Icons on Ammunition Boxes


A moving set of icons has recently been on display at the parish church of St John’s, Notting Hill, before moving to the Ukrainian Catholic Eparchy’s Cathedral of the Holy Family and then to the United Nations in New York. Artists Sofiia Atlantova and Oleksandr Klymenko have written them to support frontline medial aid services in Ukraine in conjunction with the British-Ukrainian Aid charity. Proceeds from the sale of the icons will go towards ambulances, medical supplies, and supporting the local artistic community Ukraine at this time.

What is different about these pieces, however, is their medium. They use tempera and gold leaf along with other artist techniques, but have all been composed on the lids of munitions boxes from the frontline, collected around the Avdiika industrial zone and donated by doctors in the field. The aim was to create a series of ‘Saints from the front’ using material to hand (including coal, chalk and clay). Most were written in the combat zone and seek to underline the theology of how God is everywhere, even in this place of violence and suffering. The fragments on which they are created serve as ‘silent war witnesses as well as symbols of the victory of life after death,’ say the artists. In time, it is hoped the project will also raise funds for a new mobile hospital and rehabilitation facility in Ukraine named after the Apostle Luke.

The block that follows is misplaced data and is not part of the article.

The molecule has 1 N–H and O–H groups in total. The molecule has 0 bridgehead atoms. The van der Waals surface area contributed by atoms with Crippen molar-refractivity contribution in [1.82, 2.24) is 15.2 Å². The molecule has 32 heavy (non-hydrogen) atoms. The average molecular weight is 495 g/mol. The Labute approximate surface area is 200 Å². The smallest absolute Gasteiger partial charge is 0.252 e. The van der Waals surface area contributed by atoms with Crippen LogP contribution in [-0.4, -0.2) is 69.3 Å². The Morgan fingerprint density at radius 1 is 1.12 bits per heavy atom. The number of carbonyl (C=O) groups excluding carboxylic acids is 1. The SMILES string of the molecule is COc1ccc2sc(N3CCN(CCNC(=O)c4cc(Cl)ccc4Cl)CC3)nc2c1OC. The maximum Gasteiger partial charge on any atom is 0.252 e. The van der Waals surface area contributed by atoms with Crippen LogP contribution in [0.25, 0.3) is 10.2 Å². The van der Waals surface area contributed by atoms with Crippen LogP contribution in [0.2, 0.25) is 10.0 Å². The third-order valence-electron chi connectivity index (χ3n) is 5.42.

Icons on Ammunition Boxes have been on display at St John’s, Notting Hill, where the vicar, Canon William Taylor, is Chair of the Anglican and Eastern Churches Association. Anyone interested in buying an icon or finding out more about the project should enquire via info@pelicanlive.com or www.stjohnsnottinghill where a number of the works will remain on display until Pentecost this year.